Warren Stevens is terrific as Doc Ostrow, Adams close friend. Stevens is an actor who I haven’t seen in very many other things, but I really like him here and think he had it in him to become a big star. If you like him here check him out in an episode of One Step Beyond called The Riddle.

Anne Francis is superb as the ethereal Altaira. Anne perfectly conveys her characters innocent, pure and trusting nature, and also her growing desire to spend time with someone other than her father.

Robby the robot is one of the most instantly recognisable characters in film history. He’s a loveable individual who is probably the first thing that springs to mind when someone mentions this film. He has become one of the most recognisable characters and creations in Science Fiction history.

My favourite scenes are the ship landing on the planet. The whirl of dust crossing the horizon which signals the approach of Robby. Meeting Morbius. Adams protecting Altaira from a potential tiger attack. The attack on the ship. Altaira’s first meeting and flirting with Adams, Ostrow(Warren Stevens)and Farman(Jack Kelly).

What do you think of this film?


9 thoughts on “Forbidden Planet (1956)

  1. thane62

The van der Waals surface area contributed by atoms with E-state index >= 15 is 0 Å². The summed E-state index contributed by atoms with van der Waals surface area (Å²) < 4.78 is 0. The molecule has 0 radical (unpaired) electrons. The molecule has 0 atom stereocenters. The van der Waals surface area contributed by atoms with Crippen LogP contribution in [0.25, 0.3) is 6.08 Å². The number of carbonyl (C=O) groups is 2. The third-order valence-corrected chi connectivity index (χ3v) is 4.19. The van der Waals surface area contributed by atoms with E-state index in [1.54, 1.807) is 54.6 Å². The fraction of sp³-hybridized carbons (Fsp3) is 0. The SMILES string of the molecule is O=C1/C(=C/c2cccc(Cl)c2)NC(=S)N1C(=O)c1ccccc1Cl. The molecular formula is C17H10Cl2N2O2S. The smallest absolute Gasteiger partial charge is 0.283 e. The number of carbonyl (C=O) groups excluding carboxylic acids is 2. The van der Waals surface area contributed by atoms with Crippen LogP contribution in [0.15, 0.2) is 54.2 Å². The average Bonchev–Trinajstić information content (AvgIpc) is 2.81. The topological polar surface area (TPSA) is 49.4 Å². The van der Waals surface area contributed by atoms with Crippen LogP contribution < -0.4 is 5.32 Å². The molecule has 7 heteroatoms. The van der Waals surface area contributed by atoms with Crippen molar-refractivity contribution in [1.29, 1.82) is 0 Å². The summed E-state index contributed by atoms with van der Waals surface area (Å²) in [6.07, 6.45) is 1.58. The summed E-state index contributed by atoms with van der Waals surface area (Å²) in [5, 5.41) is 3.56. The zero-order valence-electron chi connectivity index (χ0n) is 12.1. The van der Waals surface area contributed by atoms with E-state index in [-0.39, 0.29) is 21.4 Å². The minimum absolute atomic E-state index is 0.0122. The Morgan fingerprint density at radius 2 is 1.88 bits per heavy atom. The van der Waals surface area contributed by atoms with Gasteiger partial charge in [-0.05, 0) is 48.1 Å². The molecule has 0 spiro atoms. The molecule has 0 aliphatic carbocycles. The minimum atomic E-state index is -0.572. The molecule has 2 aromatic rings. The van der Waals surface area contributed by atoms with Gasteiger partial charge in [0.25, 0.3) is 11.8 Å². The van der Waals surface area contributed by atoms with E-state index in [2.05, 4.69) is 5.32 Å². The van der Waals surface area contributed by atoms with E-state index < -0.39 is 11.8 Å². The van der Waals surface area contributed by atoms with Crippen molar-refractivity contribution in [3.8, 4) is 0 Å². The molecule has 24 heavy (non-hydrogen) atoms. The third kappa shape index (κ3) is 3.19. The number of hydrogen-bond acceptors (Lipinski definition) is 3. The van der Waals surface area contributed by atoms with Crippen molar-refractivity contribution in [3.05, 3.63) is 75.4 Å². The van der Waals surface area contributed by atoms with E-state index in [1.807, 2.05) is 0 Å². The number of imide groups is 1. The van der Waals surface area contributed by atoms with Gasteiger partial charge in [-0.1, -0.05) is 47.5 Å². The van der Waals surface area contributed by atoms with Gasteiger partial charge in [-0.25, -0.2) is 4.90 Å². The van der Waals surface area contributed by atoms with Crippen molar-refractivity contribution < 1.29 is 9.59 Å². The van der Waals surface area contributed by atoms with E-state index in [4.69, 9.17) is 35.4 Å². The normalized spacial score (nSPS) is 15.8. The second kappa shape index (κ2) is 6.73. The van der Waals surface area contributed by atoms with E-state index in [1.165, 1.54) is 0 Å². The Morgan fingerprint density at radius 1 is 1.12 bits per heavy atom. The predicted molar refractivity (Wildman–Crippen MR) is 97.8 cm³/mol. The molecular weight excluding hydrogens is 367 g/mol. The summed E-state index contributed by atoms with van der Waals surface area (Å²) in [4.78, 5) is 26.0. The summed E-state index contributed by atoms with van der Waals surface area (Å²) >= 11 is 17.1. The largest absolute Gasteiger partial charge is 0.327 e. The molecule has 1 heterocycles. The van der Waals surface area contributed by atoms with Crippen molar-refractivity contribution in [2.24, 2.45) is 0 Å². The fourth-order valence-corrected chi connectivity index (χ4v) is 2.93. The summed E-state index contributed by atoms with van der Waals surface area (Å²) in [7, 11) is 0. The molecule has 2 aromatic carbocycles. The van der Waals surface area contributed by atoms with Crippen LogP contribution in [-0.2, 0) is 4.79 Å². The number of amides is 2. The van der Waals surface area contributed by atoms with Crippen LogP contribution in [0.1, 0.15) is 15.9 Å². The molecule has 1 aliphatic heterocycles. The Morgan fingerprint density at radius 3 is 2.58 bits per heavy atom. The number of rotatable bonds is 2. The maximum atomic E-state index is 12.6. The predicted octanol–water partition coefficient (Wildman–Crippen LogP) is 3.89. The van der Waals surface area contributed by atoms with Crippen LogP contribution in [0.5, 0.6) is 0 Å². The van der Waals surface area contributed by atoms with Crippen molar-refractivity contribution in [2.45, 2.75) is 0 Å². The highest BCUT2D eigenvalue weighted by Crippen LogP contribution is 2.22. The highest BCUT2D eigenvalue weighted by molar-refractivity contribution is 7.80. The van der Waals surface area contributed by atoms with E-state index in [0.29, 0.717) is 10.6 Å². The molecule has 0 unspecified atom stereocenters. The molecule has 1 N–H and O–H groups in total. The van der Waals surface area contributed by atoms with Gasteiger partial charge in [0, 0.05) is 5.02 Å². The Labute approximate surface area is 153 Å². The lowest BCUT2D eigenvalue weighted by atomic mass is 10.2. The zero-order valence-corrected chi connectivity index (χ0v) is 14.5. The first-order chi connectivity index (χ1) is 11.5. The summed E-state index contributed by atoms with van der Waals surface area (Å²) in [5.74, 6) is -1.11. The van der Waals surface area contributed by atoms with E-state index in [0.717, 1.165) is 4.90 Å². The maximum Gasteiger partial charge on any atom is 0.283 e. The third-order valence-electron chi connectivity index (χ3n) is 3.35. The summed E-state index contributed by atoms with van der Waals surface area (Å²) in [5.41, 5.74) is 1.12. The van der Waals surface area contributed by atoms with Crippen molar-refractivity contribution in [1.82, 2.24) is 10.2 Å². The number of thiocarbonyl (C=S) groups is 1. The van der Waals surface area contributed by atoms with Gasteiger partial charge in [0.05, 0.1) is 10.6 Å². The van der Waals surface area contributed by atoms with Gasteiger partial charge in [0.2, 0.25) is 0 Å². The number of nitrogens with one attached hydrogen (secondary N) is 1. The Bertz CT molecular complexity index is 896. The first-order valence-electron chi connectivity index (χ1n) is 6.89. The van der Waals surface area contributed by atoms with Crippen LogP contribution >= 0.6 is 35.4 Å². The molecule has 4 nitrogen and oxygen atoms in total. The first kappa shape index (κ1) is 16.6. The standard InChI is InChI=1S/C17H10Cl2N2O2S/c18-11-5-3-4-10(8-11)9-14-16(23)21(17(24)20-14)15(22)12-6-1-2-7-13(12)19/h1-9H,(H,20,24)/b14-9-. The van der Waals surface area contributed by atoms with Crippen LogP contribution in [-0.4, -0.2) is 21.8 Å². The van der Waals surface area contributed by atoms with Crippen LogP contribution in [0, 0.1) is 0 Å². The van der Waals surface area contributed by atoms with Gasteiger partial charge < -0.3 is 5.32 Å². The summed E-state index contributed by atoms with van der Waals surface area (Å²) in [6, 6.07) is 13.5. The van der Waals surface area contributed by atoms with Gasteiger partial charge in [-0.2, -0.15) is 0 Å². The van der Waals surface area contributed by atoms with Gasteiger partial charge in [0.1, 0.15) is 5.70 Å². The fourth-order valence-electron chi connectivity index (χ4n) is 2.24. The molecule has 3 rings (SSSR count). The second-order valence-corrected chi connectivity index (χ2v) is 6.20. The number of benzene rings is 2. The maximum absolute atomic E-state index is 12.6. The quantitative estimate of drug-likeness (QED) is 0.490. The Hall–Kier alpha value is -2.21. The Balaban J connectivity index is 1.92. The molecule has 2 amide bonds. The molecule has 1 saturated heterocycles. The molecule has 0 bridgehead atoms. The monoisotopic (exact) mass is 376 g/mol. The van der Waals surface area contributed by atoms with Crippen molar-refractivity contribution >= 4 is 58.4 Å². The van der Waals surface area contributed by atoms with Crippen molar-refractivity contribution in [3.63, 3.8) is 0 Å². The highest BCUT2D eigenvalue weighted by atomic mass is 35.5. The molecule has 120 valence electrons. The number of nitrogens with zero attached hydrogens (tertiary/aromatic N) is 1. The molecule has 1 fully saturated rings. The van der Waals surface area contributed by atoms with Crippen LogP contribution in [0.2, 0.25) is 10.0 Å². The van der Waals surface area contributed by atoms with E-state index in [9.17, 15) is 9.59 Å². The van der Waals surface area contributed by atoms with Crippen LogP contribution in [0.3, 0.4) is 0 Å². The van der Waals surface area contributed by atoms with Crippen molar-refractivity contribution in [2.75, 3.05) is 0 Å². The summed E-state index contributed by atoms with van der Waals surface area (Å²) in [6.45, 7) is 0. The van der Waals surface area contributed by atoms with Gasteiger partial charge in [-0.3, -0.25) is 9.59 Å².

“The fool! The meddling idiot! Did he really think his apes brain could contain the secrets of the Krell?” Notice how in 50s sci-fi, on Earth the scientists daughters/lady biochemists/girl reporters/ all look prim, wear boxy hats and faint? Yet the Women of Outer Space go in for mini-skirts, midriff optional cleavage and being either vixens or wide-eyed “What is this thing you call kissing?” innocents, which leads me to think perhaps the French beat the USA into space. (yes, I know, the Russians did, but whose flag waves on the Moon?—well, unless count the one left by the intrepid Brit trio of “First Men in The Moon”. One digresses. Great review of a cool movie; I agree in all your observations. While most people now think of Leslie Neilsen in comedies, my first exposure to him (granted, that sounds odd) was as “The Swamp Fox”, an American Revolution hero, in episodes he did for Disney’s TV show in the late 50s (sorry to say in that he was shooting ‘Redcoats’, but we eventually patched things up in time to fight someone else). He was always a serious-type actor until finding a new path via “Airplane” and really hitting the big-time. He was also, by all accounts, a great guy. I like how in your affectionate reviews you include a list of your favourite scenes or moments. From the Id,Mark